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digitalmars.D.bugs - [Issue 17566] New: can use void initialization in safe code to

https://issues.dlang.org/show_bug.cgi?id=17566

          Issue ID: 17566
           Summary: can use void initialization in  safe code to break out
                    of stack
           Product: D
           Version: D2
          Hardware: x86_64
                OS: Linux
            Status: NEW
          Keywords: safe
          Severity: normal
          Priority: P1
         Component: dmd
          Assignee: nobody puremagic.com
          Reporter: ag0aep6g gmail.com

This is basically issue 17561 but without `Fiber`s. A fix for this is likely to
also fix issue 17561, so 17561 could be considered a duplicate of this. I'm
leaving it open for now, because it might be solvable by working around the
more general issue somehow.

Related links:
* https://www.qualys.com/2017/06/19/stack-clash/stack-clash.txt
* https://github.com/dlang/druntime/pull/1698

Memory corrupting code:

----
import core.sys.posix.sys.mman;
import std.conv: text;

enum pageSize = 1024 * 4; // 4 KiB
enum stackSize = 1024 * 1024 * 3; // 3 MiB

void main()
{
    /* Allocate memory near the stack. */
    ubyte foo;
    auto stackTop = &foo + pageSize - cast(size_t) &foo % pageSize;
    auto stackBottom = stackTop - stackSize;
    auto sz = pageSize;
    void* dst = stackBottom - sz;
    void* p = mmap(dst, sz, PROT_READ | PROT_WRITE, MAP_PRIVATE | MAP_ANON,
        -1, 0);
    assert(p == dst, "failed to allocate page");

    /* Set it up with zeroes. */
    auto mem = cast(ubyte[]) p[0 .. sz];
    mem[] = 0;
    foreach (x; mem) assert(x == 0, text(x)); /* passes */

    /* Break out of the stack and wreak havoc. */
    wreak_havoc();

    /* Look at the mess. */
    foreach (x; mem) assert(x == 0, text(x)); /* fails; prints "13" */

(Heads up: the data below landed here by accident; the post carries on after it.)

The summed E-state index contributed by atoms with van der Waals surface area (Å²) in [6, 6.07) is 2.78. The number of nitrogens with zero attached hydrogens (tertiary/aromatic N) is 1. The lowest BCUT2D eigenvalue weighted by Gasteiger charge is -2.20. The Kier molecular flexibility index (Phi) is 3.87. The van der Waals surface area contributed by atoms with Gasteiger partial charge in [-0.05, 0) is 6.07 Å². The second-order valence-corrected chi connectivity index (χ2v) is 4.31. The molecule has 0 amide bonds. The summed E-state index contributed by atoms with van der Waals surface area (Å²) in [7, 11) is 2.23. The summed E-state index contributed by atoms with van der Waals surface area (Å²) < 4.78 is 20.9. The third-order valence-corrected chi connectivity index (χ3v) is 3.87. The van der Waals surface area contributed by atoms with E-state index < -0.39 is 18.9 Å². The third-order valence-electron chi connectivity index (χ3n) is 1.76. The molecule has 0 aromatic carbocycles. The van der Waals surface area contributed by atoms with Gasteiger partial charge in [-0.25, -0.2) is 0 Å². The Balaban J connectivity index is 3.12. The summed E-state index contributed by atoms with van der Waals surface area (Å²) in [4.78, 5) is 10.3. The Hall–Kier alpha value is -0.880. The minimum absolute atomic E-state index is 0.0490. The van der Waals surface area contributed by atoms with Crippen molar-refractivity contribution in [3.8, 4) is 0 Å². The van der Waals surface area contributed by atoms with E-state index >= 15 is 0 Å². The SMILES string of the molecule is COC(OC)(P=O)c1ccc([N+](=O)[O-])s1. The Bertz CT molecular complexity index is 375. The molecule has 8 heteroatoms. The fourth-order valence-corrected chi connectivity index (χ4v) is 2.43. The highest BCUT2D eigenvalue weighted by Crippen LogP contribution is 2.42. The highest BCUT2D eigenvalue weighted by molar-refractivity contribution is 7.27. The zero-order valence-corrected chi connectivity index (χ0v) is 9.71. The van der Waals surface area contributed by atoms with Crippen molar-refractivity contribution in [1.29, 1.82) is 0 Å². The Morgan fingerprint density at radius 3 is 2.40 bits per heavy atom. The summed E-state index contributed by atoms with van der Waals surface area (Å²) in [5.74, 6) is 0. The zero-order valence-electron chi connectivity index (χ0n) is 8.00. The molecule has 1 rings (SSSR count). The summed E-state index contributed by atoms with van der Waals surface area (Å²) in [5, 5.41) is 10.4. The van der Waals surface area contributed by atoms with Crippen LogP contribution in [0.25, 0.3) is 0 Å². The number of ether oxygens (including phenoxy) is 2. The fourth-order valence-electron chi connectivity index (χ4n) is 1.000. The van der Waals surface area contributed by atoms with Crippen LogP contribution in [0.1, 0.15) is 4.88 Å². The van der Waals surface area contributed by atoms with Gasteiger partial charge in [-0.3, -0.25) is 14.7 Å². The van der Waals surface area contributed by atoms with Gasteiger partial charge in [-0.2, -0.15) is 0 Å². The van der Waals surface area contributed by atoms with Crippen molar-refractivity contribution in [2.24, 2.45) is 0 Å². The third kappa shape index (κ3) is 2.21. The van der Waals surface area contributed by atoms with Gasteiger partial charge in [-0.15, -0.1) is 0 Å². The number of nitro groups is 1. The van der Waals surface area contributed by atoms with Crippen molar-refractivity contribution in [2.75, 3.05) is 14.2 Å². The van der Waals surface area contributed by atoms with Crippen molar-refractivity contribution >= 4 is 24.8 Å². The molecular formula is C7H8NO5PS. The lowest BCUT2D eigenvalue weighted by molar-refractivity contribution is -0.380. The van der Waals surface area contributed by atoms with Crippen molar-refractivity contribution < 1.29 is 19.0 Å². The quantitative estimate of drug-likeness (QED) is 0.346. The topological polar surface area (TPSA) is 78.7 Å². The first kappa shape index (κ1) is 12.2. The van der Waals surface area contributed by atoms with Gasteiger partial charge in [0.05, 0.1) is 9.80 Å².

}

void wreak_havoc()  safe
{
    ubyte[stackSize] x = void;
    x[0] = 13;
}
----

Like in issue 17561, the surrounding code is not  safe, but is actually safe
(as far as I can tell). It's the void initialized static array that breaks
safety.

In a 32-bit program it's also possible to get there with `malloc` instead of a
targeted `mmap`:

----
/* WARNING: This fails quickly for me in a 32-bit Ubuntu VM, but it can
potentially consume all memory. */

import core.stdc.stdlib: malloc;
import std.conv: text;

enum pageSize = 1024 * 4; // 4 KiB
enum stackSize = 1024 * 1024 * 3; // 3 MiB

void main()
{
    ubyte foo;
    auto stackTop = &foo + pageSize - cast(size_t) &foo % pageSize;
    auto stackBottom = stackTop - stackSize;
    assert(cast(size_t) stackBottom % pageSize == 0);

    while (true)
    {
        /* Allocate memory. */
        auto sz = 1024 * 1024; // 1 MiB
        auto p = malloc(sz);
        assert(p !is null, "malloc failed");
        assert(stackBottom > p);

        /* See if it's near the stack. */
        size_t distance = stackBottom - p;
        if (distance <= sz)
        {
            /* Set it up with zeroes. */
            auto mem = cast(ubyte[]) p[0 .. sz];
            mem[] = 0;
            foreach (x; mem) assert(x == 0, text(x)); /* passes */

            /* Break out of the stack and wreak havoc. */
            wreak_havoc();

            /* Look at the mess. */
            foreach (x; mem) assert(x == 0, text(x)); /* fails; prints "13" */

            break;
        }
    }
}

void wreak_havoc()  safe
{
    ubyte[stackSize] x = void;
    x[0] = 13;
}
----

--
Jun 28